As for the future and x-device design/development, I have a number of clients who now insist that the site works on iPad and Samsungs Galaxy Tab, and one that is seriously considering dropping IE8,(or less) support in favour of redirecting development costs to mobile devices, (one has to have the device(s) to check the site on, for which I add a %age to the development costs).

     

    In my experience so far 'fly-out/drop-down' menus, and 'tooltips' attached to links, are the most troublesome as the link activates before the menu or tooltip, and one has to try and use background images as much as possible so that the mobile device does not have to download larger images than required.

     

    PZ

    Thanks for that PZ.

     

    I was looking at Adobe Shadow about an hour ago, first time I've heard of it to be honest. I might look into that when I have less time

     

    I hear what your saying about keeping up with the trends. This is all becoming a bit much for a one person set-up me thinks. These days I'm spending more time being 'unproductive' because I'm learning how to do this and how to do that. Once i've learned it's time to learn something else. I think I need to rethink my aims and concentrate on what I do best and target clients that best suit my skills rather than being 'a jack of all trades'.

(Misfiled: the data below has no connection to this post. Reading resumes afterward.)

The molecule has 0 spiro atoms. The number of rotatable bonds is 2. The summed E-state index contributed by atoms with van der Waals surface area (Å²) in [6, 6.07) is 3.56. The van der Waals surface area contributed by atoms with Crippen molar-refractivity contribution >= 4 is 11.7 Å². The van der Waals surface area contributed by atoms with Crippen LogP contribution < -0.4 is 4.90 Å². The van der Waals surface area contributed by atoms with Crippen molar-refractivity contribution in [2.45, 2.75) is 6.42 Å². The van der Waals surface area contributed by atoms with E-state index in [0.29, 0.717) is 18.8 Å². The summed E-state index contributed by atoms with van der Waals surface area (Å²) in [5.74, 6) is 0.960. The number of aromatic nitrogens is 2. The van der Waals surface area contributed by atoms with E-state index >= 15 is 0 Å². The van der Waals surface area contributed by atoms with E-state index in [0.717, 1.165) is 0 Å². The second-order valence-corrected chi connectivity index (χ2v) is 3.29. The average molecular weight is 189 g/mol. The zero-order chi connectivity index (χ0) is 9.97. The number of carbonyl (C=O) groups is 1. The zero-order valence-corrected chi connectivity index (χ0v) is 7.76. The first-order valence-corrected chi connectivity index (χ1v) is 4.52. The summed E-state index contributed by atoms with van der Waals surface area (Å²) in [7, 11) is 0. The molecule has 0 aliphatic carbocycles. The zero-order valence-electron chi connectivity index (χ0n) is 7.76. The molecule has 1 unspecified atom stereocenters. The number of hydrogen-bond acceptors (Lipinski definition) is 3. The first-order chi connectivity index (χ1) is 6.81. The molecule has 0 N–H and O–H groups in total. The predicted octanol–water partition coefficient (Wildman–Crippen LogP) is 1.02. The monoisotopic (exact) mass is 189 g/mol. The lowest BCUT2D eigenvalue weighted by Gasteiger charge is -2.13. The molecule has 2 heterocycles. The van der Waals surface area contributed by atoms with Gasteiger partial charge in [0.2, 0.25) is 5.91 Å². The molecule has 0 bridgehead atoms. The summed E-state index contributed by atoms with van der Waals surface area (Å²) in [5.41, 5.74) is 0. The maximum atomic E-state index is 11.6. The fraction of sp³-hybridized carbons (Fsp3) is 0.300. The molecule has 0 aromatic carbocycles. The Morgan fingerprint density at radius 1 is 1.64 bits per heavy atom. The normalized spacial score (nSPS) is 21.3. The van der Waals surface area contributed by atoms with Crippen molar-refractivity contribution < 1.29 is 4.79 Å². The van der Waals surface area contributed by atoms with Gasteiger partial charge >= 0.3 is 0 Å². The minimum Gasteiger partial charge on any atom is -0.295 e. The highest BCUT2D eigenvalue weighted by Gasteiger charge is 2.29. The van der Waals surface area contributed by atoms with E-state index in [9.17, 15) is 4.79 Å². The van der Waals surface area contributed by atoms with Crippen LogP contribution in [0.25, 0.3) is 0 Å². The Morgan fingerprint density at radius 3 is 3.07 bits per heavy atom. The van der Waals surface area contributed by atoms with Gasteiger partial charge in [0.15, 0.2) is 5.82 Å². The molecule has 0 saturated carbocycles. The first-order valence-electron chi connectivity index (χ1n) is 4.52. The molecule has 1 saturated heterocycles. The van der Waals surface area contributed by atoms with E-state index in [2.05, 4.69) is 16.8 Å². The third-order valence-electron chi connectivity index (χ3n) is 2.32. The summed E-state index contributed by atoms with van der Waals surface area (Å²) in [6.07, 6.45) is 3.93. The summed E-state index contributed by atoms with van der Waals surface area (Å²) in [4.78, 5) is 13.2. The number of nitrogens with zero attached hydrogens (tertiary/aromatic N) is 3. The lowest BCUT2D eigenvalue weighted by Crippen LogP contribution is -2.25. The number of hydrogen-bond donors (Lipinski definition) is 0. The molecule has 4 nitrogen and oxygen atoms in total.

|
    Mark as:
  • Currently Being Moderated
    Apr 17, 2012 10:21 AM   in reply to osgood_

    osgood_ wrote:

     

    I think I need to rethink my aims and concentrate on what I do best and target clients that best suit my skills rather than being 'a jack of all trades'.

    Hi Os,

     

    In my experience that is the best way to get clients and make money anyway, and lets be honest if we are not doing that, then we may as well say %!# - it.

     

    PZ

     
    |
    Mark as:
  • Currently Being Moderated
    Apr 17, 2012 10:33 AM   in reply to martcol

    @Martin,

    After reading Thierry's article on Device-Agnostic Approach

    Al Sparber put this responsive design together and I think it makes perfect sense (view source).

    http://www.projectseven.com/csslab/adaptive/percentages.htm

     

     

    Nancy O.

     

     


     
    |
    Mark as:
  • Currently Being Moderated
    Apr 18, 2012 12:32 AM   in reply to martcol